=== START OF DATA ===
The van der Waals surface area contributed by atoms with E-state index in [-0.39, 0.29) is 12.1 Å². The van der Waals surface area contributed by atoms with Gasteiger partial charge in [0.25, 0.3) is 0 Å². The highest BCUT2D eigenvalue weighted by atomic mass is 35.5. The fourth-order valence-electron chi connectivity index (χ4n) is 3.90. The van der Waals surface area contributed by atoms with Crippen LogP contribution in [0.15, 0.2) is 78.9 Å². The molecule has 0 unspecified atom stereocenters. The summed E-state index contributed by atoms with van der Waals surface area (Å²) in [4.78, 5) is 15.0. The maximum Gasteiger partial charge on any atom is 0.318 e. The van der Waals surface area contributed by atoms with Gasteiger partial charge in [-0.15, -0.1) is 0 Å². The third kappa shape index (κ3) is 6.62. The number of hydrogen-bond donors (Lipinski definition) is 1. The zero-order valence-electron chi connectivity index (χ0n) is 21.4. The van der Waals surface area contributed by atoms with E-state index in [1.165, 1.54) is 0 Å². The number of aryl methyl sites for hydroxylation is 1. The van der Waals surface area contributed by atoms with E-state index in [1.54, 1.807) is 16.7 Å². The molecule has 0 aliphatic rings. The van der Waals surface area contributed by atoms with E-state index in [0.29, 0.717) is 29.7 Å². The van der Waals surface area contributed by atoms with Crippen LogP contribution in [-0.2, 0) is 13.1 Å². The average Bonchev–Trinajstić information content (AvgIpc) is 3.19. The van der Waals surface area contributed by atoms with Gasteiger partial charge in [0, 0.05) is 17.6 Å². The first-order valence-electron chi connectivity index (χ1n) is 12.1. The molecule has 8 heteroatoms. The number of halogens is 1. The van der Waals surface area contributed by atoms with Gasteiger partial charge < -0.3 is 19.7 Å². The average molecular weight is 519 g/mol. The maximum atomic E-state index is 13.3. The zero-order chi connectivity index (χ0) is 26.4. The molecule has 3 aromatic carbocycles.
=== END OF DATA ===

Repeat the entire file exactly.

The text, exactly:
The van der Waals surface area contributed by atoms with E-state index in [-0.39, 0.29) is 12.1 Å². The van der Waals surface area contributed by atoms with Gasteiger partial charge in [0.25, 0.3) is 0 Å². The highest BCUT2D eigenvalue weighted by atomic mass is 35.5. The fourth-order valence-electron chi connectivity index (χ4n) is 3.90. The van der Waals surface area contributed by atoms with Crippen LogP contribution in [0.15, 0.2) is 78.9 Å². The molecule has 0 unspecified atom stereocenters. The summed E-state index contributed by atoms with van der Waals surface area (Å²) in [4.78, 5) is 15.0. The maximum Gasteiger partial charge on any atom is 0.318 e. The van der Waals surface area contributed by atoms with Gasteiger partial charge in [-0.15, -0.1) is 0 Å². The third kappa shape index (κ3) is 6.62. The number of hydrogen-bond donors (Lipinski definition) is 1. The zero-order valence-electron chi connectivity index (χ0n) is 21.4. The van der Waals surface area contributed by atoms with E-state index in [1.165, 1.54) is 0 Å². The number of aryl methyl sites for hydroxylation is 1. The van der Waals surface area contributed by atoms with E-state index in [1.54, 1.807) is 16.7 Å². The molecule has 0 aliphatic rings. The van der Waals surface area contributed by atoms with E-state index in [0.29, 0.717) is 29.7 Å². The van der Waals surface area contributed by atoms with Crippen LogP contribution in [-0.2, 0) is 13.1 Å². The average Bonchev–Trinajstić information content (AvgIpc) is 3.19. The van der Waals surface area contributed by atoms with Gasteiger partial charge in [0, 0.05) is 17.6 Å². The first-order valence-electron chi connectivity index (χ1n) is 12.1. The molecule has 8 heteroatoms. The number of halogens is 1. The van der Waals surface area contributed by atoms with Gasteiger partial charge < -0.3 is 19.7 Å². The average molecular weight is 519 g/mol. The maximum atomic E-state index is 13.3. The zero-order chi connectivity index (χ0) is 26.4. The molecule has 3 aromatic carbocycles.